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June 2017 Source Guide
Places: Words in a Silent World
People: Rediscovering Kelso
Sitting in the Garden
When warm weather arrived, our ancestors relaxed outdoors on stumps, turf benches, and chairs hauled from the house. With the advent of the green-painted Windsor, garden furniture evolved into its own specialty.
Stories in the Walls
Until well into the 19th Century, those who could afford a stately brick house relied on brickmakers who crafted and laid bricks by hand. Fingerprints and other marks fired into the bricks can provide clues that help date early buildings.
Built to Last: America's Canals
The cutting-edge technology of the 1820s, canals linked seaports to the nation’s interior, spreading not only commerce but new cities, people, ideas, even hellfire, across the country. They persist—some still hauling freight, others giving a sample of a classic alternate lifestyle.
See You at Our Cape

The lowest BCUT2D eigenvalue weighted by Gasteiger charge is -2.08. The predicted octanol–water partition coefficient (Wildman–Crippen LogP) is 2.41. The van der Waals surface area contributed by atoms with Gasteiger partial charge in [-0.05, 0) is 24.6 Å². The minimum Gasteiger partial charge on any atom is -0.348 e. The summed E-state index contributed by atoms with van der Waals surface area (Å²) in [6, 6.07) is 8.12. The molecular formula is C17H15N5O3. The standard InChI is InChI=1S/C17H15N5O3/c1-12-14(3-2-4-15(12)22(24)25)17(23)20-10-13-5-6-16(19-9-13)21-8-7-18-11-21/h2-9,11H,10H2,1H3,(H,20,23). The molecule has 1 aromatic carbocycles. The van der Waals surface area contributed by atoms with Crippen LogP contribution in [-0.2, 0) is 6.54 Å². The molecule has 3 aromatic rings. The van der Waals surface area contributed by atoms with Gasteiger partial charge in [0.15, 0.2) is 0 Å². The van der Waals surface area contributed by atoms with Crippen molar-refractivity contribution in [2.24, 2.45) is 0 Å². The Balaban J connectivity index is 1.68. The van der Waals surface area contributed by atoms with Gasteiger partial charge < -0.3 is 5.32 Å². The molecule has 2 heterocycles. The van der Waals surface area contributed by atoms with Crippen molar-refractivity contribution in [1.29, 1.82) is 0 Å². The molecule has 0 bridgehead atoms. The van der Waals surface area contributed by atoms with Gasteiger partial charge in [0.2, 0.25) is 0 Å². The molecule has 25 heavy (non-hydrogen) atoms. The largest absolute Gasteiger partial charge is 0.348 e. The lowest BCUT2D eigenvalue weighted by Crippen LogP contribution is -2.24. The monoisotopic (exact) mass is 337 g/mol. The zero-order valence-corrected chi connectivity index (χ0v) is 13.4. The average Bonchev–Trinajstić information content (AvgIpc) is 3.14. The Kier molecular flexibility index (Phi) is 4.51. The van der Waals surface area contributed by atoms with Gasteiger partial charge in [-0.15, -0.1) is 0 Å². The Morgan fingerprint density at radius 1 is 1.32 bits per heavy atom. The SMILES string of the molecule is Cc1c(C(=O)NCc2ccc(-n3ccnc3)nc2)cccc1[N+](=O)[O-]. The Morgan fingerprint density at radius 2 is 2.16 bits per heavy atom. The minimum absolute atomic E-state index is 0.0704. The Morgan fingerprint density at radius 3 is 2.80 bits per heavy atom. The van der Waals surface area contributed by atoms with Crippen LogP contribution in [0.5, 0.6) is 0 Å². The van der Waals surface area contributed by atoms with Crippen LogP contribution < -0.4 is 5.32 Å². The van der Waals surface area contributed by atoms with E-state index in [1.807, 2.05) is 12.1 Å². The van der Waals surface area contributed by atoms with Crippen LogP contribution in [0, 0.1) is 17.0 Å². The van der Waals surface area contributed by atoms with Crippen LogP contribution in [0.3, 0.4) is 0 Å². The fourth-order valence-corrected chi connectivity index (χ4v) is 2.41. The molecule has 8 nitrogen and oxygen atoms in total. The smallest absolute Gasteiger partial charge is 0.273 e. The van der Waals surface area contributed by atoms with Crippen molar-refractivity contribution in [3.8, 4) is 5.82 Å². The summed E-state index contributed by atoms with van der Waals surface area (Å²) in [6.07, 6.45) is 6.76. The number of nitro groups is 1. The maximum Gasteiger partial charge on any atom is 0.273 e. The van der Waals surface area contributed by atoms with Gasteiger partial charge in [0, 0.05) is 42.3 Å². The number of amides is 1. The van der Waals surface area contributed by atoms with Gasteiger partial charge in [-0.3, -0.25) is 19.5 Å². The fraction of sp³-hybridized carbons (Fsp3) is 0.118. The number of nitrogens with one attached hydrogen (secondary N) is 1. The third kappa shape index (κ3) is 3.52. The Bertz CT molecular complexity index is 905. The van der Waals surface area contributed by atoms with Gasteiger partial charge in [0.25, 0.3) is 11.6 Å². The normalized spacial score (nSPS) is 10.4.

More than a century ago, an enterprising merchant grafted a house to an old Cape—naturally, on Cape Cod—to make a boarding house for vacationers. Carol and Tom Garvey continue the tradition of hosting guests in what’s now their summer home, which once belonged to Carol’s British grandparents.
In Praise of the Poysoned Weed
Colonists made use of everything they could find, including a plant John Smith called the “poysoned weed.” It was so lovely and had so many virtues—ink, animal trap, dye plant, even cure-all medicine—they shipped it back to Europe, where (like here) poison ivy remains a plague.
Two Homes, One Name
Besides sharing family ties, the Van Cortlandt House in The Bronx and the Van Cortlandt Manor in Croton-on-Hudson, New York, share a history of owners who built successful businesses and served their new nation in war and peace.
Reviving the Continental Navy
By age five, Bryan Andrews had joined a Revolutionary War re-enactment group and began studying the movement of goods by water. Now eighteen, the high-school senior has turned his research into action, organizing and outfitting the Western Squadron of the Continental Navy to teach us about this little-known aspect of the fight for independence.